Floodplains are critical landscape features that are highly distinguished from neighboring uplands in terms of their hydrologic, geomorphologic, biogeochemical, and ecological processes. Thus an essential step in floodplain studies is the determination of the lateral floodplain extent and its variability within a basin. Recent advances in topographic mapping and GIS-based analysis provide a means for developing automated techniques to determine floodplain extent. In this study, we propose a hydrogeomorphic floodplain delineation which links a simplified inundation algorithm with the river basin properties. We utilize the method to investigate the physical controls on floodplain formation, as captured by scaling relations between floodplain width and contributing area. Our hypothesis is that an efficient delineation grounded in hydrogeomorphic theory can improve our understanding of floodplain geometry across a range of conditions. We test the method for two distinct watersheds, a humid catchment in Italy and an ephemeral basin in New Mexico, and note the existence of power law scaling of the floodplain width after averaging over stream orders. An analysis of the algorithm parameters is conducted to identify possible limitations. Further systematic tests are needed to establish the generality of the floodplain scaling and its control on floodplain processes.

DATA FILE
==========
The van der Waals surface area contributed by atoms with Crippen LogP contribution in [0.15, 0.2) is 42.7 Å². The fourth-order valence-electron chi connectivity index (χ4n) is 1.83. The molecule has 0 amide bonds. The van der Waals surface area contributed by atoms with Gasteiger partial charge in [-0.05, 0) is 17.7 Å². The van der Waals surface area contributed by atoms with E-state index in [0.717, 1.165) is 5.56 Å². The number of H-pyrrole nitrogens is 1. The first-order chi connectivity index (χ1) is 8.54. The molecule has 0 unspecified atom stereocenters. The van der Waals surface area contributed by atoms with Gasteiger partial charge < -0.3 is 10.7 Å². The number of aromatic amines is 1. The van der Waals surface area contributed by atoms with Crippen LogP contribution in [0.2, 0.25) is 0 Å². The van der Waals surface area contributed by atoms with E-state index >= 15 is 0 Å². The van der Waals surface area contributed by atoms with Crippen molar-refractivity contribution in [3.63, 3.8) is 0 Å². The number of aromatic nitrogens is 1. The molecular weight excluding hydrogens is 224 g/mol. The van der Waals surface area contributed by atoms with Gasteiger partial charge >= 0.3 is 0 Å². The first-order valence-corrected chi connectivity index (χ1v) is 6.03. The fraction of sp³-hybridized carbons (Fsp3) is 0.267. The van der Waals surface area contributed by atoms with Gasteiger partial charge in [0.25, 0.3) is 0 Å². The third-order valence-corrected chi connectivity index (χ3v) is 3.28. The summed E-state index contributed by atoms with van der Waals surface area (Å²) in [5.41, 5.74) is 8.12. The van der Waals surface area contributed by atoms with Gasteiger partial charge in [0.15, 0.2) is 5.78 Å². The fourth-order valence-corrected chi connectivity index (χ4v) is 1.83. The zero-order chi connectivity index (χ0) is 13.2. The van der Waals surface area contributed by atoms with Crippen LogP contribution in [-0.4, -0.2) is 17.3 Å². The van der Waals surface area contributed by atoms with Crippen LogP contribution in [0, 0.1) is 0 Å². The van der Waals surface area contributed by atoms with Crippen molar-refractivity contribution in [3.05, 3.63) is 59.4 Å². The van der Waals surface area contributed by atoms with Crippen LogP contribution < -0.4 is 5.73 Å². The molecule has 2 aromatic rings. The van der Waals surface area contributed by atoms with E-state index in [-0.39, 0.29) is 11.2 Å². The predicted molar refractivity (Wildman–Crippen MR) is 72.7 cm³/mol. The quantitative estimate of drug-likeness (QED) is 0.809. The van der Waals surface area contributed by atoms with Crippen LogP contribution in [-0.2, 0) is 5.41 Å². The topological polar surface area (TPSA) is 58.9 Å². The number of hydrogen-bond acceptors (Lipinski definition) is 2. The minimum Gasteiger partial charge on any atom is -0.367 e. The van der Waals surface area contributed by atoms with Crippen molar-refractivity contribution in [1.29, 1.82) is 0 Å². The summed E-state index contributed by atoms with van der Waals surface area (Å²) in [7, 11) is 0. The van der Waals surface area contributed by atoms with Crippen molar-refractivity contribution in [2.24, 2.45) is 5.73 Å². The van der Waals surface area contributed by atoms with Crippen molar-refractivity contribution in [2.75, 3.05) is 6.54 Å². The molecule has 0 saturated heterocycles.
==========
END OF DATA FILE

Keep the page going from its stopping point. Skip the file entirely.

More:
ASJC Scopus subject areas
- Water Science and Technology